Among the most famous of the works of St. Justin are his two Apologies or Defenses of the Christian Faith. These he offered in the Senate to the Emperor Antoninus Pius and his sons, together with Marcus Antoninus Verus and Lucius Aurelius Commodus, who were cruelly persecuting the followers of Christ. By these Apologies and his vigorous disputations in defense of the Faith, he obtained a public edict from the government to stay the slaughter of the Christians. But St. Justin himself did not escape. He had blamed the wicked life led by Crescens the Cynic, who caused him to be accused and arrested. He was brought before Rusticus, the Prefect of Rome, and questioned concerning the doctrine of the Christians. Whereupon he made this good confession in the presence of many witnesses: "The right doctrine which Christian men do keep with piety is this: that we believe that there is one God, the Maker and Creator of all things, both those which are seen and those which bodily eyes do not see; and that we confess the Lord Jesus Christ, the Son of God, Who was of old foretold by the Prophets, and Who is to come to judge all mankind."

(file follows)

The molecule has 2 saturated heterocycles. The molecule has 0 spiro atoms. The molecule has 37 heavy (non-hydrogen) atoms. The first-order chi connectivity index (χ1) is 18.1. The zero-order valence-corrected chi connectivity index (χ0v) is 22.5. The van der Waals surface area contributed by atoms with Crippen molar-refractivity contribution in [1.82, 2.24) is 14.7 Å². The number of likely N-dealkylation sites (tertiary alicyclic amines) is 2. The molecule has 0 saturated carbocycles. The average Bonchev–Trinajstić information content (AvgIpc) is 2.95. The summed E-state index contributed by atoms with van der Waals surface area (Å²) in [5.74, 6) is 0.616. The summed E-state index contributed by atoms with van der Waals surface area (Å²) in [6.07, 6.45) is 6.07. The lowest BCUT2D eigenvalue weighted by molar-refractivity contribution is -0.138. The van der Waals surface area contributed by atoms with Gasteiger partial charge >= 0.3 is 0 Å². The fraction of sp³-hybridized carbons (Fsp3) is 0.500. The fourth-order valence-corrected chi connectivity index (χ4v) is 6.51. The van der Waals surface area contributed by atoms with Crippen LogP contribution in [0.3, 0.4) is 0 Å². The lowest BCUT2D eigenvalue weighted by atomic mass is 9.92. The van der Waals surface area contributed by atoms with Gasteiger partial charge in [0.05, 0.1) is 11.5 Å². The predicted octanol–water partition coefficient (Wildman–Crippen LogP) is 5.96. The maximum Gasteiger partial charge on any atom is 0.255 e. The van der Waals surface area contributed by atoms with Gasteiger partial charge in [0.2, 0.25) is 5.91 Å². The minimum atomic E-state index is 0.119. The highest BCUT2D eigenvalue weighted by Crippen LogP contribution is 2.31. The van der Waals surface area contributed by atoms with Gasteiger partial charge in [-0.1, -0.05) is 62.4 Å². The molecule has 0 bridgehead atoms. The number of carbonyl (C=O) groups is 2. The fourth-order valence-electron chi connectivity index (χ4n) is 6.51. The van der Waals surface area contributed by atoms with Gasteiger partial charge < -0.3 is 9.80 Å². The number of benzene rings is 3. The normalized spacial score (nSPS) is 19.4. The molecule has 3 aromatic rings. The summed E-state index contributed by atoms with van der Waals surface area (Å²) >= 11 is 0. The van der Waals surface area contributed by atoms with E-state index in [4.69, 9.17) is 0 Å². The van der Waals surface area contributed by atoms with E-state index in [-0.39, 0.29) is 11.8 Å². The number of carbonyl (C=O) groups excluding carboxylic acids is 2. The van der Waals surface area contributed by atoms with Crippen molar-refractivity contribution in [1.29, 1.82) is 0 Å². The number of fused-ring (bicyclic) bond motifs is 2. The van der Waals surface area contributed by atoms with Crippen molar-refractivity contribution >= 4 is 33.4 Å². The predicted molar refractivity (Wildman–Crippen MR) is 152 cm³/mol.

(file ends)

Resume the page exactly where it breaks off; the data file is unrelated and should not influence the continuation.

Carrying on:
In order to rebut the slanders of the heathen, in his first Apology St. Justin had given a clear account of the Christian assemblies and of the holy Mysteries there celebrated. Therefore the prefect asked him in what place he and Christ's other faithful servants in the city were accustomed to meet. But St. Justin, fearing to betray the holy Mysteries and his brethren, mentioned only his own dwelling near the famous church in the house of Pudens, where he lived and taught his disciples. The prefect then bade him choose whether he would sacrifice to the gods or suffer a cruel scourging. The unconquered champion of the Faith answered that he had always desired to suffer for the Lord Jesus Christ, from Whom he hoped to receive a great reward in Heaven. The prefect thereupon sentenced him to death, and thus this excellent philosopher, giving praise to God, suffered the pain of scourging, and then shed his blood for Christ, and was crowned with martyrdom. Some of the faithful stole away his body and buried it in a fitting place. The Supreme Pontiff Leo XIII commanded that his office and Mass should be said throughout the Church.